I have been trying to get inside the mind of OPEC lately and predict what they would do at this week’s meeting. Worldwide crude inventories have been falling, so the market appears to be undersupplied heading into high-demand season. So, if I was in charge of my country’s oil, do I open the taps a bit and risk bringing the price down, or do I hold steady and hope that I can react fast enough if prices start to spiral out of control? Or, do I make additional cuts in an attempt to stabilize prices at a higher price band?
After mulling this over, I think I would take the middle-ground. The current prices have not stemmed demand. The money continues to roll in. The world has come to accept that oil at this price is the new reality. So, I would let things coast along with assurances that OPEC will react as needed. And that is what they did. Here are some excerpts on the meeting from various AP sources.
The representative from the UAE spelled out the strategy:
“We seek prices that are stable, sustainable and acceptable to producers and consumers alike,” Mohammed al-Hamli, the United Arab Emirates’ oil minister and OPEC president told the meeting in his opening address.
I am sure that acceptable in this context means “as high as possible”, but you wouldn’t just come right out and say it. He also expressed concerns over what they seek to avoid:
But despite apparent general OPEC satisfaction with present price levels, al-Hamli expressed concern about the weak U.S. dollar, nothing that was “having a significant effect on the purchasing power of oil-producing developing countries in many parts of the world.”
Any prolonged economic downturn would curb the world’s appetite for oil, and drive down prices.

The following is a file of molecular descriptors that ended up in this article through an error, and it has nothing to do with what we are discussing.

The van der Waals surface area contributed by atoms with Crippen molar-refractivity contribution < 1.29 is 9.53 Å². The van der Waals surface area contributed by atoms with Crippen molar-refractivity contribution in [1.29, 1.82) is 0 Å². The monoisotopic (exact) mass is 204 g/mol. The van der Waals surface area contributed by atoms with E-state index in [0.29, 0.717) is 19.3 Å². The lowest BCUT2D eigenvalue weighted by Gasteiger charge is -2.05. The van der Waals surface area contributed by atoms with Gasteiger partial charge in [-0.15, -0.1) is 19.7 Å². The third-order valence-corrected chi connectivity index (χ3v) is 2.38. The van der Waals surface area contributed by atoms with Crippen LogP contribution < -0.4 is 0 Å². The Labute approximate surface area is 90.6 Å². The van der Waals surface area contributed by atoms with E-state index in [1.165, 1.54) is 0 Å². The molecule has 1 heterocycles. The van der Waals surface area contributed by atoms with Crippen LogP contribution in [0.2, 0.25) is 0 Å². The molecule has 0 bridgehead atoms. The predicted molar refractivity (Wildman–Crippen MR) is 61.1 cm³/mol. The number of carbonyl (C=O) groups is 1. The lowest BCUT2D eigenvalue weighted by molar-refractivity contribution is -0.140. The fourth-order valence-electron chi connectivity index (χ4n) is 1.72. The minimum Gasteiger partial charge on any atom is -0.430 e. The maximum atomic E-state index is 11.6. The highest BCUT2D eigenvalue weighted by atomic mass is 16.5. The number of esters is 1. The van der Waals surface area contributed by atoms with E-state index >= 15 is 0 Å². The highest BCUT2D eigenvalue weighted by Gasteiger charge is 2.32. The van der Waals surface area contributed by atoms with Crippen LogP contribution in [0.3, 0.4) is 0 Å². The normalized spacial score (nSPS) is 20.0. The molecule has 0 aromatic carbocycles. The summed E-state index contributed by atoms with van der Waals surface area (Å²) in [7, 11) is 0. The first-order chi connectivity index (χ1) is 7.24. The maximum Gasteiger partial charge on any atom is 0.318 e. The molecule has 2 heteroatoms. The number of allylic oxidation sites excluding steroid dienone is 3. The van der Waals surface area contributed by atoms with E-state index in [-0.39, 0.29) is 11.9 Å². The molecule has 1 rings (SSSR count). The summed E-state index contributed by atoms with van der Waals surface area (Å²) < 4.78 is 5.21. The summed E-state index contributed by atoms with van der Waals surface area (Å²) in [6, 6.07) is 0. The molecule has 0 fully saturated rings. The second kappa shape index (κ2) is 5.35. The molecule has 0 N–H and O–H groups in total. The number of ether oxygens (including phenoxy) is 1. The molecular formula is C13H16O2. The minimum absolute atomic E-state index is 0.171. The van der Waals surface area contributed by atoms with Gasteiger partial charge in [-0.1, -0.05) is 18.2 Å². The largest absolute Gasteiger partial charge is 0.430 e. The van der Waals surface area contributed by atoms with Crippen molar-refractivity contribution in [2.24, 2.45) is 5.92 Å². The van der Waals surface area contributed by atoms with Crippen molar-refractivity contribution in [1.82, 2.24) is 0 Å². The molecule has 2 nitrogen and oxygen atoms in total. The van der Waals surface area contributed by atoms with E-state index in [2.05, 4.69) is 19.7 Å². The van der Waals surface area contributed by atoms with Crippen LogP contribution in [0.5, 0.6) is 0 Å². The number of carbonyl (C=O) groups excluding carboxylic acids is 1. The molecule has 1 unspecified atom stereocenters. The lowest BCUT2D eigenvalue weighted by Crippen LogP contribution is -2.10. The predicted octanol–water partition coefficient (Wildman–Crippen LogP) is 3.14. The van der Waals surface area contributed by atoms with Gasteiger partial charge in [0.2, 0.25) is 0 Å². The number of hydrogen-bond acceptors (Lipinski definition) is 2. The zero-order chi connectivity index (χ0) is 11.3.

Of course they want to make as much money as they can without killing the goose laying the golden eggs.
It sounds like the members are quite satisfied with current price levels:
“I will strongly argue against this,” said Nigerian Oil Minister Edmund Daukoru, when asked if the 12-nation organization would contemplate raising output.
Kuwait’s oil minister, Sheik Ali Al Jarrah Al Sabah, also said his country supported keeping output levels where they are, and Shokri M. Ghanem, head of the National Oil Corp. of Libya, also suggested OPEC would opt for the status quo.
But there are indications that supply and demand are on a collision course:
The 10 OPEC members bound by quotas agreed to total cuts of 1.7 million barrels a day in October and February. And while analysts say that the reductions have not been fully implemented, they have kept prices at levels OPEC feels comfortable with.
But with the traditionally high-demand North American summer driving season approaching, there is little likelihood of a near-term prolonged slide in prices – and of resulting production cutbacks any time soon. Instead, OPEC might be looking at pressure to increase production at its next meeting, possibly in June.
Total OPEC output last month averaged 30.2 million barrels – 400,000 barrels less than OPEC should produce to meet world demand, said the IEA, the energy watchdog of the world’s major industrialized countries. And – barring the unexpected – consumption is set to increase with the approach of the high-demand North American summer driving season.
Personally, I think they will need to open the taps a bit before June. If they don’t, or if they can’t (referring to recent reports of declines in Saudi Arabia), then barring recession prices will be headed back into record territory.